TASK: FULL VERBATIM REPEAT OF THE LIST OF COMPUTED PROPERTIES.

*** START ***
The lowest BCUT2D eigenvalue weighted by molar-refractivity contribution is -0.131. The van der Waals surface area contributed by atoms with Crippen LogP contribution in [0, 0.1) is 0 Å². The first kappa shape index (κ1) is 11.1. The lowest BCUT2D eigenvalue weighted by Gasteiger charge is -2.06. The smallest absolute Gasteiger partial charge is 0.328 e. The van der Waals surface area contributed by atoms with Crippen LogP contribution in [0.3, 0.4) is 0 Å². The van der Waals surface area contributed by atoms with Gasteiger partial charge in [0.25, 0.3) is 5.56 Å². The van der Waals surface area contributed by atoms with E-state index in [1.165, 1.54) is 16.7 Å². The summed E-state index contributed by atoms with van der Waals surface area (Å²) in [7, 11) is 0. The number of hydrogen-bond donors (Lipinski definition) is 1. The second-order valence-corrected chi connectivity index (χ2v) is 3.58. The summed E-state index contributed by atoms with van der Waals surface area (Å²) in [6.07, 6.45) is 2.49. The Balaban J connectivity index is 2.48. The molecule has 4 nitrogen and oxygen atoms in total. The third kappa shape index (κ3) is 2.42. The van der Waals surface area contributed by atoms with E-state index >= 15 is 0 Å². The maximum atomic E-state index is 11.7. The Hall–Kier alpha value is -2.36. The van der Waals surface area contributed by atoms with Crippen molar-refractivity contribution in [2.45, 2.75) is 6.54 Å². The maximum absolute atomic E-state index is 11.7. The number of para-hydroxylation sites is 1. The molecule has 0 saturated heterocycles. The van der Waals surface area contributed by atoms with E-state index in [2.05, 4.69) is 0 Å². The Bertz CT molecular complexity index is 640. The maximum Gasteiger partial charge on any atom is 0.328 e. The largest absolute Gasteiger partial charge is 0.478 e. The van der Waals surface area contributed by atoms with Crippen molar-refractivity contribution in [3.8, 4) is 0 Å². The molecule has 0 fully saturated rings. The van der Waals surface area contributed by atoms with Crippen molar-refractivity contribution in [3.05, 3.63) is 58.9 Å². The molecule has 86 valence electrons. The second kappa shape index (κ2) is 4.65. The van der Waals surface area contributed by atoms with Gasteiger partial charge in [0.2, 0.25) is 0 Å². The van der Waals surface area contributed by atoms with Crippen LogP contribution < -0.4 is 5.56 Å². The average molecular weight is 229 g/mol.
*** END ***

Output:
The lowest BCUT2D eigenvalue weighted by molar-refractivity contribution is -0.131. The van der Waals surface area contributed by atoms with Crippen LogP contribution in [0, 0.1) is 0 Å². The first kappa shape index (κ1) is 11.1. The lowest BCUT2D eigenvalue weighted by Gasteiger charge is -2.06. The smallest absolute Gasteiger partial charge is 0.328 e. The van der Waals surface area contributed by atoms with Crippen LogP contribution in [0.3, 0.4) is 0 Å². The van der Waals surface area contributed by atoms with Gasteiger partial charge in [0.25, 0.3) is 5.56 Å². The van der Waals surface area contributed by atoms with E-state index in [1.165, 1.54) is 16.7 Å². The summed E-state index contributed by atoms with van der Waals surface area (Å²) in [7, 11) is 0. The number of hydrogen-bond donors (Lipinski definition) is 1. The second-order valence-corrected chi connectivity index (χ2v) is 3.58. The summed E-state index contributed by atoms with van der Waals surface area (Å²) in [6.07, 6.45) is 2.49. The Balaban J connectivity index is 2.48. The molecule has 4 nitrogen and oxygen atoms in total. The third kappa shape index (κ3) is 2.42. The van der Waals surface area contributed by atoms with E-state index >= 15 is 0 Å². The maximum atomic E-state index is 11.7. The Hall–Kier alpha value is -2.36. The van der Waals surface area contributed by atoms with Crippen molar-refractivity contribution in [2.45, 2.75) is 6.54 Å². The maximum absolute atomic E-state index is 11.7. The number of para-hydroxylation sites is 1. The molecule has 0 saturated heterocycles. The van der Waals surface area contributed by atoms with E-state index in [2.05, 4.69) is 0 Å². The Bertz CT molecular complexity index is 640. The maximum Gasteiger partial charge on any atom is 0.328 e. The largest absolute Gasteiger partial charge is 0.478 e. The van der Waals surface area contributed by atoms with Crippen molar-refractivity contribution in [3.8, 4) is 0 Å². The molecule has 0 fully saturated rings. The van der Waals surface area contributed by atoms with Crippen molar-refractivity contribution in [3.05, 3.63) is 58.9 Å². The molecule has 86 valence electrons. The second kappa shape index (κ2) is 4.65. The van der Waals surface area contributed by atoms with Gasteiger partial charge in [0.2, 0.25) is 0 Å². The van der Waals surface area contributed by atoms with Crippen LogP contribution < -0.4 is 5.56 Å². The average molecular weight is 229 g/mol.